Author(s): Hussain F, Gupta C, Hirning AJ, Ott W, Matthews KS,
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Abstract Synthetic biology promises to revolutionize biotechnology by providing the means to reengineer and reprogram cellular regulatory mechanisms. However, synthetic gene circuits are often unreliable, as changes to environmental conditions can fundamentally alter a circuit's behavior. One way to improve robustness is to use intrinsic properties of transcription factors within the circuit to buffer against intra- and extracellular variability. Here, we describe the design and construction of a synthetic gene oscillator in Escherichia coli that maintains a constant period over a range of temperatures. We started with a previously described synthetic dual-feedback oscillator with a temperature-dependent period. Computational modeling predicted and subsequent experiments confirmed that a single amino acid mutation to the core transcriptional repressor of the circuit results in temperature compensation. Specifically, we used a temperature-sensitive lactose repressor mutant that loses the ability to repress its target promoter at high temperatures. In the oscillator, this thermoinduction of the repressor leads to an increase in period at high temperatures that compensates for the decrease in period due to Arrhenius scaling of the reaction rates. The result is a transcriptional oscillator with a nearly constant period of 48 min for temperatures ranging from 30 °C to 41 °C. In contrast, in the absence of the mutation the period of the oscillator drops from 60 to 30 min over the same temperature range. This work demonstrates that synthetic gene circuits can be engineered to be robust to extracellular conditions through protein-level modifications.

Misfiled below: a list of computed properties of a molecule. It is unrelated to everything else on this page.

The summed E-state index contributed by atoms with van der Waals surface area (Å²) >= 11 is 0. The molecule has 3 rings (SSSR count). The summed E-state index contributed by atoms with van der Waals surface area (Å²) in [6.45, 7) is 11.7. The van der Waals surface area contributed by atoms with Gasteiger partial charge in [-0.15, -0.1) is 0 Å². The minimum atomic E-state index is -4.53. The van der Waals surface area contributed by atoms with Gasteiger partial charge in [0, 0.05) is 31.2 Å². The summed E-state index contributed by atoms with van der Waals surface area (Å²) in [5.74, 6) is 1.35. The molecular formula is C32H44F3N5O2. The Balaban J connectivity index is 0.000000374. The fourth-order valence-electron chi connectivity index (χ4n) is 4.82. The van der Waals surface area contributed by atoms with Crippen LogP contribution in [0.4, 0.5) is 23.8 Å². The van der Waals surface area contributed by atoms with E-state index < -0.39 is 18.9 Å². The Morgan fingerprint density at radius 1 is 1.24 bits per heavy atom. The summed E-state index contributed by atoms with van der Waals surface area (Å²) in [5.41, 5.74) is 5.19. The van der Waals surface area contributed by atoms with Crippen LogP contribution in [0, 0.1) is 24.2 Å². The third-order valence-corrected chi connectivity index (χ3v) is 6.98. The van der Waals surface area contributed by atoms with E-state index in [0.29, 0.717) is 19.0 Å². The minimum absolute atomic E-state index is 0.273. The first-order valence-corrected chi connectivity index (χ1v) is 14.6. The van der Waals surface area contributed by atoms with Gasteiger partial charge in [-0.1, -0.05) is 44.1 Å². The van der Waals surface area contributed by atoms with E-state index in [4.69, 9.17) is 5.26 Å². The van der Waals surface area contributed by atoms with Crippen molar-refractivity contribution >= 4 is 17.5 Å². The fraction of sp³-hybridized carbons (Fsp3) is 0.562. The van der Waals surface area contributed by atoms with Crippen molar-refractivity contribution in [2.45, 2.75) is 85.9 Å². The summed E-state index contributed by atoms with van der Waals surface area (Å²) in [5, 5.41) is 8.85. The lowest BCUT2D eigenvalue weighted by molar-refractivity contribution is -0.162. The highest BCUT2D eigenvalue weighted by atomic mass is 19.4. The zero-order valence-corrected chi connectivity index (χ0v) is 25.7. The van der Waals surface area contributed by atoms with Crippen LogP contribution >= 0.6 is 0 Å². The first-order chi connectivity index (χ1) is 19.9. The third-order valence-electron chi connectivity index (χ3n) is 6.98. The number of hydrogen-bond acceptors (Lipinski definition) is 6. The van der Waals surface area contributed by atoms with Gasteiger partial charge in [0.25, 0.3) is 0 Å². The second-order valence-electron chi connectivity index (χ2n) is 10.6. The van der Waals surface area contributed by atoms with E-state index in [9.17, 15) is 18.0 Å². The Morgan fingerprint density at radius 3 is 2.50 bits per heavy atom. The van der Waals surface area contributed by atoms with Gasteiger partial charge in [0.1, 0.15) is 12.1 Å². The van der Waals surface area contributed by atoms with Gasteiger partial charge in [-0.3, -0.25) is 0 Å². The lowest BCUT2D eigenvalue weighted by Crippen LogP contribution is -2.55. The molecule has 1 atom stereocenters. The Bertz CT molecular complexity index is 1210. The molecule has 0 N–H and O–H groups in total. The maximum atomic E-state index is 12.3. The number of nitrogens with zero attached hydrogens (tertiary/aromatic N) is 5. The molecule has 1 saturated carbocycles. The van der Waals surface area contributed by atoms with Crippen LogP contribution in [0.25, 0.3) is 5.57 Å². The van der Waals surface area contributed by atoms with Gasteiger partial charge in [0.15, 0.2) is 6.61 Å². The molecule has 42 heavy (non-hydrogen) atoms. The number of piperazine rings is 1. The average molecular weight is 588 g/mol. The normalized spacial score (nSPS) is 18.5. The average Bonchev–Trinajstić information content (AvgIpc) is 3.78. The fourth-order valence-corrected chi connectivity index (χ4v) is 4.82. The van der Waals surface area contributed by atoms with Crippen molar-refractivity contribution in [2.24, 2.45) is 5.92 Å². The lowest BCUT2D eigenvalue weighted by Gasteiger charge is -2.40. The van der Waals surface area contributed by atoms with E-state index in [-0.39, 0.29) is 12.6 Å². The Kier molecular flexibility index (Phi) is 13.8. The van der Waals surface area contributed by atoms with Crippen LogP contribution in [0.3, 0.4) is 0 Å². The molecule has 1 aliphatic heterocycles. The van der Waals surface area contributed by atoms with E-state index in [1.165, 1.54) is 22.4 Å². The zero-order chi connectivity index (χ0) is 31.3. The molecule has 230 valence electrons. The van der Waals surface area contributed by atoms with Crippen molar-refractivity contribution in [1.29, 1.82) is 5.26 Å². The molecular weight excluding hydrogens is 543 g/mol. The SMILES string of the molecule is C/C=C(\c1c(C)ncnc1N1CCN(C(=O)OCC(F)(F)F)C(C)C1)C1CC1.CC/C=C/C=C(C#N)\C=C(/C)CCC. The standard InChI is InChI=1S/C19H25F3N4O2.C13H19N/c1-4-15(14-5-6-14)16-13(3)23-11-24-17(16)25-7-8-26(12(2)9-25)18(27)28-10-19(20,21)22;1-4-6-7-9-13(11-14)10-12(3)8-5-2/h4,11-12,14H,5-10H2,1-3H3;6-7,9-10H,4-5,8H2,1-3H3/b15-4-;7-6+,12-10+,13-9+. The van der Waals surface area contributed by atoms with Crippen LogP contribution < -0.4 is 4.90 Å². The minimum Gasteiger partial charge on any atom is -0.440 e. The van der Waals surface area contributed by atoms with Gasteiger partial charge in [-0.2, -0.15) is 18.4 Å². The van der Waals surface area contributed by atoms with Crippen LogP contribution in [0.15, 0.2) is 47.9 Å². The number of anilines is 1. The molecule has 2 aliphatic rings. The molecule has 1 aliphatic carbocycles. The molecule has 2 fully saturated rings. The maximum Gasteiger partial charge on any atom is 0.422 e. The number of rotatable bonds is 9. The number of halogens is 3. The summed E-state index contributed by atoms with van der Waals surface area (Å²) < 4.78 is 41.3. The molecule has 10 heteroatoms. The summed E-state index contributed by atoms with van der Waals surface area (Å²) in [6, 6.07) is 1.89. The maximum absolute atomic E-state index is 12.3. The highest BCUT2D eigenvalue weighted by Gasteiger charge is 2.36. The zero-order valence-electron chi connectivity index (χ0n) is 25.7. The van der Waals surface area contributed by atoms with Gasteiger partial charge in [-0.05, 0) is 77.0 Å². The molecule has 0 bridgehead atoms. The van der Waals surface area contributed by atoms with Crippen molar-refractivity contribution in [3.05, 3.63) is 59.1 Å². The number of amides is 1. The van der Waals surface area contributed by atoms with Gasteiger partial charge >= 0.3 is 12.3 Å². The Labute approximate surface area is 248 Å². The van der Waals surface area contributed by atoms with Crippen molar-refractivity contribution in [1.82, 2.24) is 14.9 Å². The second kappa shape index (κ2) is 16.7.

This article was published in Proc Natl Acad Sci U S A
and referenced in Current Synthetic and Systems Biology